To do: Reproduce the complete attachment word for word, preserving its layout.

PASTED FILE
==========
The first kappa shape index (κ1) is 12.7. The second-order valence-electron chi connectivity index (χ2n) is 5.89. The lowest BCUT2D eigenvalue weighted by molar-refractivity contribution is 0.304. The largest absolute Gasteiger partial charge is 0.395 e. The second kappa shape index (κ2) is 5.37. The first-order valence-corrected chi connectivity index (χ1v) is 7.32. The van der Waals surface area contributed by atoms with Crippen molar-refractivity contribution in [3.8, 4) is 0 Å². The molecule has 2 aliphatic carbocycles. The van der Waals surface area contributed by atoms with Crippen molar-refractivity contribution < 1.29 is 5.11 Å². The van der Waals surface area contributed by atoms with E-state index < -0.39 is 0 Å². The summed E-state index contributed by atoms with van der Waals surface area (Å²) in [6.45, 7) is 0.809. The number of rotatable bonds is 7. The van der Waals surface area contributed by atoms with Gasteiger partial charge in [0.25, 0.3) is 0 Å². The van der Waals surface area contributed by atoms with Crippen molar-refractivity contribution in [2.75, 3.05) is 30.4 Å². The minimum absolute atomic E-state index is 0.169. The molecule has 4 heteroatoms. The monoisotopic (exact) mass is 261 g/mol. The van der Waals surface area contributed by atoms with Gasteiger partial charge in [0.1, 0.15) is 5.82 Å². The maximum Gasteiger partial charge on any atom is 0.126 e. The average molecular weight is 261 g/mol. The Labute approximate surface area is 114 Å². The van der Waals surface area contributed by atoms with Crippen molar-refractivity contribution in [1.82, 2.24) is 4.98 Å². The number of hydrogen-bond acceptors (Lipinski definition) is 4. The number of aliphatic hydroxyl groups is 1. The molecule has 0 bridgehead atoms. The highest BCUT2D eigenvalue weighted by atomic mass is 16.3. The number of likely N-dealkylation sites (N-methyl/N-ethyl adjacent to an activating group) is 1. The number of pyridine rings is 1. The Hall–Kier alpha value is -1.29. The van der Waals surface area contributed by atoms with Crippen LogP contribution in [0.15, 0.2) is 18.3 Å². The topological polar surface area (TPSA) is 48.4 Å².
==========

The first kappa shape index (κ1) is 12.7. The second-order valence-electron chi connectivity index (χ2n) is 5.89. The lowest BCUT2D eigenvalue weighted by molar-refractivity contribution is 0.304. The largest absolute Gasteiger partial charge is 0.395 e. The second kappa shape index (κ2) is 5.37. The first-order valence-corrected chi connectivity index (χ1v) is 7.32. The van der Waals surface area contributed by atoms with Crippen molar-refractivity contribution in [3.8, 4) is 0 Å². The molecule has 2 aliphatic carbocycles. The van der Waals surface area contributed by atoms with Crippen molar-refractivity contribution < 1.29 is 5.11 Å². The van der Waals surface area contributed by atoms with E-state index < -0.39 is 0 Å². The summed E-state index contributed by atoms with van der Waals surface area (Å²) in [6.45, 7) is 0.809. The number of rotatable bonds is 7. The van der Waals surface area contributed by atoms with Gasteiger partial charge in [0.25, 0.3) is 0 Å². The van der Waals surface area contributed by atoms with Crippen molar-refractivity contribution in [2.75, 3.05) is 30.4 Å². The minimum absolute atomic E-state index is 0.169. The molecule has 4 heteroatoms. The monoisotopic (exact) mass is 261 g/mol. The van der Waals surface area contributed by atoms with Gasteiger partial charge in [0.1, 0.15) is 5.82 Å². The maximum Gasteiger partial charge on any atom is 0.126 e. The average molecular weight is 261 g/mol. The Labute approximate surface area is 114 Å². The van der Waals surface area contributed by atoms with Crippen molar-refractivity contribution in [1.82, 2.24) is 4.98 Å². The number of hydrogen-bond acceptors (Lipinski definition) is 4. The number of aliphatic hydroxyl groups is 1. The molecule has 0 bridgehead atoms. The highest BCUT2D eigenvalue weighted by atomic mass is 16.3. The number of likely N-dealkylation sites (N-methyl/N-ethyl adjacent to an activating group) is 1. The number of pyridine rings is 1. The Hall–Kier alpha value is -1.29. The van der Waals surface area contributed by atoms with Crippen LogP contribution in [0.15, 0.2) is 18.3 Å². The topological polar surface area (TPSA) is 48.4 Å².